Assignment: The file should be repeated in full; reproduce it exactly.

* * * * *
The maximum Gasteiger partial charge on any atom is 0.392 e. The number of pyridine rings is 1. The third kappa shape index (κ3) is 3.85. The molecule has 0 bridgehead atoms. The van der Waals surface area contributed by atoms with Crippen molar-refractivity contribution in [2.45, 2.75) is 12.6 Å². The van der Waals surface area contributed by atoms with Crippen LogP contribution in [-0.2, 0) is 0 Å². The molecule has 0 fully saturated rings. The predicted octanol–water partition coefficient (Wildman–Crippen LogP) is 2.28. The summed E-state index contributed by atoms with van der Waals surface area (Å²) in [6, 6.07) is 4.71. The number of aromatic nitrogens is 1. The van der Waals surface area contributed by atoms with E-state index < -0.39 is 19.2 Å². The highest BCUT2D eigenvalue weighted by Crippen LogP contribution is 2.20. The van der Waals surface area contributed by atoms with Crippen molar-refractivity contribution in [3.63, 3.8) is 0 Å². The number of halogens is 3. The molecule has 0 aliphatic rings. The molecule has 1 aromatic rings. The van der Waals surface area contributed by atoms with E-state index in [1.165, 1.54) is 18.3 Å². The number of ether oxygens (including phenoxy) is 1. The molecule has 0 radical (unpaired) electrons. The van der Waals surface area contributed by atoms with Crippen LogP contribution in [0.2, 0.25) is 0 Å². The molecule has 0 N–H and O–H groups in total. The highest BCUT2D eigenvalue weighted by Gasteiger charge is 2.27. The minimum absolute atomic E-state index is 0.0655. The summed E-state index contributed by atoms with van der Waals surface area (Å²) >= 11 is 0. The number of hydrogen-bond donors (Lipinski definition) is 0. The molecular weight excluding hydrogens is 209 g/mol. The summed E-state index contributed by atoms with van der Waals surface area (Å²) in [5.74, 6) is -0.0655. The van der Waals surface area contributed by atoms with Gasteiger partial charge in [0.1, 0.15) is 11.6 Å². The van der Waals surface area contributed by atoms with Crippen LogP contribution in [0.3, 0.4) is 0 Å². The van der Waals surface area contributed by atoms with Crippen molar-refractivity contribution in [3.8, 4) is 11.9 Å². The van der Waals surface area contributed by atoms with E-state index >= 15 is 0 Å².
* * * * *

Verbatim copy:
The maximum Gasteiger partial charge on any atom is 0.392 e. The number of pyridine rings is 1. The third kappa shape index (κ3) is 3.85. The molecule has 0 bridgehead atoms. The van der Waals surface area contributed by atoms with Crippen molar-refractivity contribution in [2.45, 2.75) is 12.6 Å². The van der Waals surface area contributed by atoms with Crippen LogP contribution in [-0.2, 0) is 0 Å². The molecule has 0 fully saturated rings. The predicted octanol–water partition coefficient (Wildman–Crippen LogP) is 2.28. The summed E-state index contributed by atoms with van der Waals surface area (Å²) in [6, 6.07) is 4.71. The number of aromatic nitrogens is 1. The van der Waals surface area contributed by atoms with E-state index < -0.39 is 19.2 Å². The highest BCUT2D eigenvalue weighted by Crippen LogP contribution is 2.20. The van der Waals surface area contributed by atoms with Crippen molar-refractivity contribution in [3.63, 3.8) is 0 Å². The number of halogens is 3. The molecule has 0 aliphatic rings. The molecule has 1 aromatic rings. The van der Waals surface area contributed by atoms with E-state index in [1.165, 1.54) is 18.3 Å². The number of ether oxygens (including phenoxy) is 1. The molecule has 0 radical (unpaired) electrons. The van der Waals surface area contributed by atoms with Crippen LogP contribution in [0.2, 0.25) is 0 Å². The molecule has 0 N–H and O–H groups in total. The highest BCUT2D eigenvalue weighted by Gasteiger charge is 2.27. The minimum absolute atomic E-state index is 0.0655. The summed E-state index contributed by atoms with van der Waals surface area (Å²) >= 11 is 0. The number of hydrogen-bond donors (Lipinski definition) is 0. The molecular weight excluding hydrogens is 209 g/mol. The summed E-state index contributed by atoms with van der Waals surface area (Å²) in [5.74, 6) is -0.0655. The van der Waals surface area contributed by atoms with Gasteiger partial charge in [0.1, 0.15) is 11.6 Å². The van der Waals surface area contributed by atoms with Crippen LogP contribution in [0.3, 0.4) is 0 Å². The van der Waals surface area contributed by atoms with Crippen molar-refractivity contribution in [3.8, 4) is 11.9 Å². The van der Waals surface area contributed by atoms with E-state index >= 15 is 0 Å².